Steve Phillips: The new rule changes are exactly what baseball needs

The Major League Baseball Competition Commission on Friday approved rule changes that will have a significant impact on the future of the game. The goal is to increase the amount of movement in the game while decreasing the amount of time between that action. The changes are exactly what baseball needs.

Baseball fans love this sport regardless of the speed and movement of any given game. But the fan base is getting older, with the average age of a baseball fan being 57 years old. I often hear from young fans that the game is very slow and boring.

Speed ​​of play has been a nuisance to Commissioner Rob Manfred since he succeeded Bud Selig in 2015. Remember that speed of play does not necessarily mean how long a game takes to complete. Speed ​​is more about the time between an event. A game played at a faster pace with more action may last as long as the games exist now, but it will be more interesting to watch.

Analytics has changed the game in many ways. One of the most notable is how the team on the field defends the hitters. Moving intruders to one side of the second base or the other side has become rampant. If the stats indicate that the hitter drags the ball to the ground, the defense compensates for it accordingly. For a large left-handed draw hitter, it is fairly common to see a short baseman or third baseman move to the right side of the field. Attackers are also moved to the outside turf to give them better range to disable ground balls or capture sinking line engines. Some teams, including the Blue Jays, implemented a four-man defense with sometimes no one at the base.

These defensive alliances greatly affected the average hits in the game. The league’s batting average is 0.243, the lowest since 1968, which was known as the pitcher’s year.

The three rule changes below have been made to stimulate more offensive action on the field. I think they will work great. They had a huge impact when tested in the minor leagues.

Shift ban

The new rule states that there must be two players on either side of the second base while all attackers must have their feet on the playing court before the ball leaves the bowler’s hand. This rule will add more singles to the game. The defense will have fewer players in the path of the balls being put into play and less range to reach them. If the defense violates the rule, the offense can take the score of the play or add a ball to the hitter’s count.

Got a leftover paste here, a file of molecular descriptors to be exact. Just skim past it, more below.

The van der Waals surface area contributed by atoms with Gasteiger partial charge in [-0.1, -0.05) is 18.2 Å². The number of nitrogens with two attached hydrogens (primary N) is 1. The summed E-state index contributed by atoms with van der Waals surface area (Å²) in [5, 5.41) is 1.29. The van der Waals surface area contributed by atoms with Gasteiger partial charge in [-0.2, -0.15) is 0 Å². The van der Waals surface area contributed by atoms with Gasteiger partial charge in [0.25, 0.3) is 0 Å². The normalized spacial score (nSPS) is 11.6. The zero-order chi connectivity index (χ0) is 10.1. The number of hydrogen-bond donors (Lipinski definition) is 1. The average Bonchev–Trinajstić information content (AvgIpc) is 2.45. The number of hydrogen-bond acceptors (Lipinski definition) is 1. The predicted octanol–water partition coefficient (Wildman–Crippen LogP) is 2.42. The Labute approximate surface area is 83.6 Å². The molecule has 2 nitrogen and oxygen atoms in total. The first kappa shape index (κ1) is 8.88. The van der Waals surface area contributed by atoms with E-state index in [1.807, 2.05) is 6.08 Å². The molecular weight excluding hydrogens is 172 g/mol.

Bigger bases

There will be more movement due to the larger bases, which increase in size from 15 inches to 18 inches. Base runners on first base will be four and a half inches closer to second base now, as will runners on second for third base. This will result in a greater success rate on stolen bases. Think about how many times a runner goes out in a bang bang. These runners will be safe next year. Stolen bases have shrunk dramatically over the past several decades. The threat of eviction didn’t justify the attempts when everyone else started hitting the house.

This rule change will also bring speed and sports back into the game. It will change the way teams discover and develop players. It will change the way they build their teams. Manufacturing will revert to offensive tactics rather than relying entirely on local range.

The extra three inches on the bases will also reduce the number of time the base players step on the first baseman’s foot on the base. It will also create a little more distance for the first baseman to hit a baseline foul, which could result in a defender getting hurt initially.

Limit launch attempts

Since the expectation is that loot base attempts will increase, there is a reasonable assumption that clubs will make an adjustment to defend the stolen base by having shooters shoot to occupied bases more to keep runners close.

The Competition Commission has added another rule that limits the number of times a bowler can withdraw from a hitter. Any time the shooter makes an attempt to shoot, fakes, or rams off, as well as when the defense asks for a time, it will be considered a disengagement. Pitchers are allowed to disengage twice per board appearance without penalty.

Therefore, if a bowler throws back to first base twice while hitting, he may not throw the ball again without adding the ball penalty to the hitter’s count. This will allow core players to be very aggressive in their off-base leads.

stadium clock

Once more actions were added to the game, the Competition Commission moved to legislate less time between events. One of the great things about baseball has always been that there is no clock – until now.

Shooters are allowed 15 seconds between throws with no one at base and 20 seconds with runners at base. If the pitch is not delivered on time, a ball will be added to the hitter’s count. The hitter’s responsibility is to be in the hitter’s chest with at least eight seconds remaining on the clock. If he is not in the box by then, a hit will be added to his balance.

In minors, assigned pitch hour times are 14 seconds for no one on base and 18 seconds with runners. They shaved over 20 minutes per game with this mod. I expect MLB games to average around two hours and 45 minutes next year, down from three hours and four minutes this year.

I fully expect shooters to complain about the clock next season. Baseball players don’t like change and don’t like rushes, but they will adapt and adapt. We already have several players in the big companies who have been performing with a more aggressive hour on the field in the juniors.

I expect these rule changes to be historic. They will improve the product in the field, making it more attractive to sponsors, network partners, and fans alike. I think we’ll see the average age of fans move towards younger people. Commissioner Manfred will put these changes in his autobiography and will forever be revered for their impact.